We’ve been speaking to Alejandro Pérez, CEO of Komet Sales, a business-to-business SaaS platform. The platform enables flower businesses to manage everything necessary to run a flower operation at an import and wholesale level. Here’s what Alejandro had to say about how Komet Sales has defined and communicated KPIs.
How did you define the metrics for your team to focus on?
It was a learning curve. At first I picked a bunch of ego driven vanity metrics and chucked them up on a dashboard, such as how many flower deliveries we had facilitated in a day. However, this wasn’t improving my team's ability to understand the impact of their work on the success of the business or, more importantly, improving my customers’ lives.
From there I started questioning how each metric we were looking at could help improve our customers’ lives and any data that wasn’t actionable was removed from the mix.
Then I took it a step further and got the team involved in the design process. I’d create a starting point for discussion by displaying a set of KPIs, put them in front of the relevant team for a period of time and encouraged them to question if those metrics were interesting to their day-to-day work. Following that, I’d iterate based on the feedback.
I wanted to awaken their curiosity by engaging them in conversations around the KPIs, and empower them with the decision to define what mattered. This level of ownership engaged them with the metrics, but also ensured everybody really understood what the numbers and abbreviations in front of them meant.
To this day, I go over the metrics and visualizations every 2-3 weeks. They are constantly evolving since what matters to us changes over time. I also think these regular tweaks prevent the screens from becoming part of the furniture, becoming invisible.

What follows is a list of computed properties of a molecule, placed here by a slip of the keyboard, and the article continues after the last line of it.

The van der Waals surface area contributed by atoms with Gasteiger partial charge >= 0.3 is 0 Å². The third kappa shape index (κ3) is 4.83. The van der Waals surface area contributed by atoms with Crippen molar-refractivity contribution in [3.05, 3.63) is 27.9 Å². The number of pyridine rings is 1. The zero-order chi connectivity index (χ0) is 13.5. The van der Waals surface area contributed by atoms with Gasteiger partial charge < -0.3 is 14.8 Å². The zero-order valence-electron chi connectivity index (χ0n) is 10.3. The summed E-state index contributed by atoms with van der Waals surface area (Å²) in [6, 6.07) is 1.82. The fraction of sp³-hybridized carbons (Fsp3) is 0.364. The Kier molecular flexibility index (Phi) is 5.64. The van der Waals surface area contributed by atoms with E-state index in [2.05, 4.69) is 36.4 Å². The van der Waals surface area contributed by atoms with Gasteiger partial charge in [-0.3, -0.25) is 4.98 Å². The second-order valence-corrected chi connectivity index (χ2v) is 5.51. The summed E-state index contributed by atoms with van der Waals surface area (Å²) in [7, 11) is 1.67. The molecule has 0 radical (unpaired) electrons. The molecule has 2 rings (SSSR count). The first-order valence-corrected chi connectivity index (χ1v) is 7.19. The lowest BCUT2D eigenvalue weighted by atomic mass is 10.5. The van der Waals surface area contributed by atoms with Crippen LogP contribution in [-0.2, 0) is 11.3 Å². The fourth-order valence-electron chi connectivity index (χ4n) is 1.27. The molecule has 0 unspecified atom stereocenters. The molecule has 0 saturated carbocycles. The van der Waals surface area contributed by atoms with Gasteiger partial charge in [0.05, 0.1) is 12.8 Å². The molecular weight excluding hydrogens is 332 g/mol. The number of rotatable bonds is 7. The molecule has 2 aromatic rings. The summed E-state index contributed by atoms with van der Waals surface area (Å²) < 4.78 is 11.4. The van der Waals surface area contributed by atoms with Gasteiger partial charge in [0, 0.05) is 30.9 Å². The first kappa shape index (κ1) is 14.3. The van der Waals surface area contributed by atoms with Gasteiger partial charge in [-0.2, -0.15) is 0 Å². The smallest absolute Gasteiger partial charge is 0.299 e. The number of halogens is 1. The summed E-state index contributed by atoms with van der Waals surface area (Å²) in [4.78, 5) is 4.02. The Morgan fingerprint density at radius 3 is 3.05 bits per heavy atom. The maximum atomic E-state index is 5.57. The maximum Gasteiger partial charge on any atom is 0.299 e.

How do you communicate metrics to encourage the team to view and act on the data?
We put them up on dashboards on TVs in our office. I started with one TV but soon realized that wasn’t enough due to how different the data needs of each person were, so I went a little crazy and got 14 screens. They’re now strategically placed in our open plan office so that the relevant dashboards are visible to the relevant people and it allows everyone to see the data at a comfortable glance from their seat. My dev team even have two mirroring screens displaying the same KPIs so nobody has to turn around to see their data dashboard.
The dashboard design is done both portrait and landscape to best accommodate the data they display. The information on the various dashboards is split to cater for the different teams.
We’ve got a couple of technical dashboards displaying things like throughput, uptakes, number of connections, uptime and error rates. There’s also one customer service dashboard, one sales dashboard and several project specific dashboards. The sales team is in some ways involved in customer service too, so they see both dashboards on a loop on the same screen.
Customer Service Dashboard
Also, I need to have a bird’s eye view of the whole operation, so the screen next to my desk runs on a loop, displaying all the various team dashboards in succession.
Building a data informed culture is tough, how did you measure success?
In my opinion, you can never expect every single person in the company to maximize everything available to them.
For me, success with the dashboards and data came when I could see that a core group of employees regularly digested the displayed data and took actions that positively impacted the business.
How has defining and communicating metrics in this way helped your business?
As a software as a service (SaaS) business, we produce a lot of data and it’s very time-consuming to filter through that regularly in order to get something actionable out. Defining metrics and communicating them in this way has helped solve that problem for us and make the data instantly accessible to the people who need it.
Having these real-time metrics on display encourages and motivates my staff to do a better job. It also democratizes the monitoring of key metrics, which means everyone here feels responsible for the numbers and for improving them. For example, we’ve seen average response time for customer tickets drop drastically since using this approach to data.